I’ve been thinking a lot about Chuck Berry and rock ‘n’ roll and getting old and dying since Berry went to the great jam session in the sky last weekend.
I didn’t grow up listening to a lot of Chuck Berry. My youth was spent listening to his musical heirs, the Rolling Stones, the Beatles and so many others who heard what Berry was doing and were inspired to grab a guitar.
Little did I know at the time, but the first 45 I ever spun — a four-song single by the Beatles that I still have — featured a Berry composition, “Roll Over Beethoven.” That was my first favorite song, at least until “Hanky Panky” came along. Or maybe it was “I’m Henry VIII, I Am.”
Berry really hit my radar first when I saw “American Graffiti.” So much of the soundtrack felt schmaltzy and ancient, far removed from my mid-‘70s teenage world, but when “Johnny B. Goode” came on in the stoplight scene where John Milner lets the air out of the water-balloonist’s tires, I got a jolt. I don’t think I yet recognized that Berry planted the seed from which rock music grew, but I knew I liked it.
A few years later I got involved in my first band, the Steve Miller Band. So, no, it wasn’t THE Steve Miller. It was a guy I had worked with mounting tires in the Montgomery Ward auto shop who invited me to get my guitar out from under my bed and come make some noise.
One of the guys we jammed with, Bill Stixrud, had a serious Berry fixation. He had a red Gibson ES335 guitar, just like Chuck, and I laid the foundation of my guitar playing learning Berry songs from Bill, who was a little older than us — and wiser. I’m pretty sure every band I’ve been part of since then has played “Johnny B. Goode,” if not as part of a regular set, then at least for fun in rehearsal.
I started wondering whether Berry had ever played in La Crosse, and was told by some colleagues at the paper that he had. So I went to the archives room at the La Crosse Public Library, where they helped me go through the files covering at least 30 years and came up with nothing. I couldn’t believe it. Had the Tribune really not covered a Chuck Berry show?
Even more unbelievable, when I was in the archives room trying to track down the Berry concert, an older man piped up. The man, Mickey Law, told me he had gone to visit Berry in prison in the early 1960s, when he was 15 and living in Springfield, Mo., where Berry was locked up for 20 months for violating the Mann Act (transporting a 14-year-old girl across state lines for “immoral purposes”). The prison was mostly full of inmates with medical problems, and Law said they had the plenty healthy Berry sweeping up.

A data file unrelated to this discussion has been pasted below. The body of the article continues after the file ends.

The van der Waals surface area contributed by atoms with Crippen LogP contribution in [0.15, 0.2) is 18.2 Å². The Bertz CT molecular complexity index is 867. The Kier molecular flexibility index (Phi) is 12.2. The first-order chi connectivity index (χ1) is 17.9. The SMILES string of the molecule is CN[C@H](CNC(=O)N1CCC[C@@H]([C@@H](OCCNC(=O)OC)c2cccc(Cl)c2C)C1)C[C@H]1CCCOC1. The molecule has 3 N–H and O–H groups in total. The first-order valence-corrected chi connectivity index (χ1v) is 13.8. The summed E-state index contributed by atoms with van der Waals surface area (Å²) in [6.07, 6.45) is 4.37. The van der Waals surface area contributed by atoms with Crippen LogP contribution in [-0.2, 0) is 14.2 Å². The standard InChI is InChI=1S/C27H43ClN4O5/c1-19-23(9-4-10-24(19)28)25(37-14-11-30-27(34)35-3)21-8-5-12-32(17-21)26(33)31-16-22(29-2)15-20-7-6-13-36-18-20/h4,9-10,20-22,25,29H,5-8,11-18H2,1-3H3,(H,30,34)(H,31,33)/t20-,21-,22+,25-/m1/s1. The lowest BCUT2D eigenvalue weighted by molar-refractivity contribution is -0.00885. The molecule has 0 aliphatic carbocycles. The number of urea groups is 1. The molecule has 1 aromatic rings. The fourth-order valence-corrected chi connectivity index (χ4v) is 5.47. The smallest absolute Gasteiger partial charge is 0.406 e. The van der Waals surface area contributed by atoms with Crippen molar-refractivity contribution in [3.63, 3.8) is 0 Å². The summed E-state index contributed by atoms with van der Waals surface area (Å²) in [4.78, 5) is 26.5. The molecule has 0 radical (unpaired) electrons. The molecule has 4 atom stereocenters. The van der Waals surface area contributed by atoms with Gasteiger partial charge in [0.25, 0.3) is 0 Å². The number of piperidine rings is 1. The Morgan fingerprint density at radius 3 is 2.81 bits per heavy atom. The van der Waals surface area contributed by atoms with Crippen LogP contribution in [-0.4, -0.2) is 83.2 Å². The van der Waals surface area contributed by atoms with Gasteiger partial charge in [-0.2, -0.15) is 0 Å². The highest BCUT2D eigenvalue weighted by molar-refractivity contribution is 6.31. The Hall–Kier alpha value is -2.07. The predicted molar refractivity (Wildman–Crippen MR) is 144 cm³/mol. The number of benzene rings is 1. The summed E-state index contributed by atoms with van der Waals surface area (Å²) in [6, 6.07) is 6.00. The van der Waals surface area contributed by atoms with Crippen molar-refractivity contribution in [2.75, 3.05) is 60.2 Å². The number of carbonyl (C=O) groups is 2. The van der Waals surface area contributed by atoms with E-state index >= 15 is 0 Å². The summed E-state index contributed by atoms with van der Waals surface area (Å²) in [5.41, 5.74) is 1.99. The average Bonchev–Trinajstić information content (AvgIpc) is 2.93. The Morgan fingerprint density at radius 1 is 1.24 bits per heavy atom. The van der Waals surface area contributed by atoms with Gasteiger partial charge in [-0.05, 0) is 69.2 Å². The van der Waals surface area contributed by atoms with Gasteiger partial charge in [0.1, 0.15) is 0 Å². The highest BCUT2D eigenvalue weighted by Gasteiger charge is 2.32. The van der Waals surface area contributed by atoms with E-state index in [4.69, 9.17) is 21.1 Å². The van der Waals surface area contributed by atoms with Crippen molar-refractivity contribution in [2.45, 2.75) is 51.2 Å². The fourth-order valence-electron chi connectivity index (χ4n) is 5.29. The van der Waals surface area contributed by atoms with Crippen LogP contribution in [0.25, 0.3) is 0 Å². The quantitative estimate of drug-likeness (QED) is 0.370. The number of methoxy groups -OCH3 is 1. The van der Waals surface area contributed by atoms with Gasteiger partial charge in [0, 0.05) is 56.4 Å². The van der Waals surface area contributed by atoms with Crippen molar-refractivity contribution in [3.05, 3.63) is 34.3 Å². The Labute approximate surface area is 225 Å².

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Berry seemed bitter and didn’t want to talk about music with him. Law remembers Berry sharing one bit of advice with him: “Stay away from white women.”
I figured my next step in search of Chuck Berry had to be Dave’s Guitar Shop, and that paid off. One staffer there had been to the concert, which he recalled was in 1982, but I didn’t nail down the date until Doug Connell, the Tribune’s former librarian, stopped in the library archives and figured out it was Dec. 14, 1982.
Somehow, the archives had missed clipping out coverage of the Chuck Berry concert 35 years ago. Maybe it was all the chaos around the holiday season or something. When I saw the Tribune’s stories about Berry, I kind of wished they hadn’t been found. The scathing review, written by a very young staff member, asserted that Berry, at 56, was too old to be rockin’ anymore, generalizing that all rockers should give it up before they get old.
I don’t think the reviewer realized that Berry was playing with an unrehearsed band of local musicians he had never met before (missed a good story there) and that he broke two guitar strings in the course of the concert and kept on rocking’. He didn’t even get a sound check in before the show. There certainly could have been reasons why Berry’s concert might not have been as richly satisfying as his records, but age wasn’t one of them.
I’m 56 now myself, and I would consider myself beyond fortunate if I could perform — or even breathe — for another 30 years the way Berry did. And, hey, some of the best rock concerts I’ve seen in my life have been by people past age 56. I saw Paul McCartney last year when he was 73, and he still had a great voice and carried himself with the swagger he had as a young Beatle on top of the world.
Greg Haskell and Dennis Roesler, two of the local musicians who backed Berry back in 1982, are still playing four-hour sets at area bars and staying up way past the 10 o’clock news, and they’re in their mid 60s.
So I have two words for aging musicians (and regular readers of this column know all too well what’s coming next):
Rock on …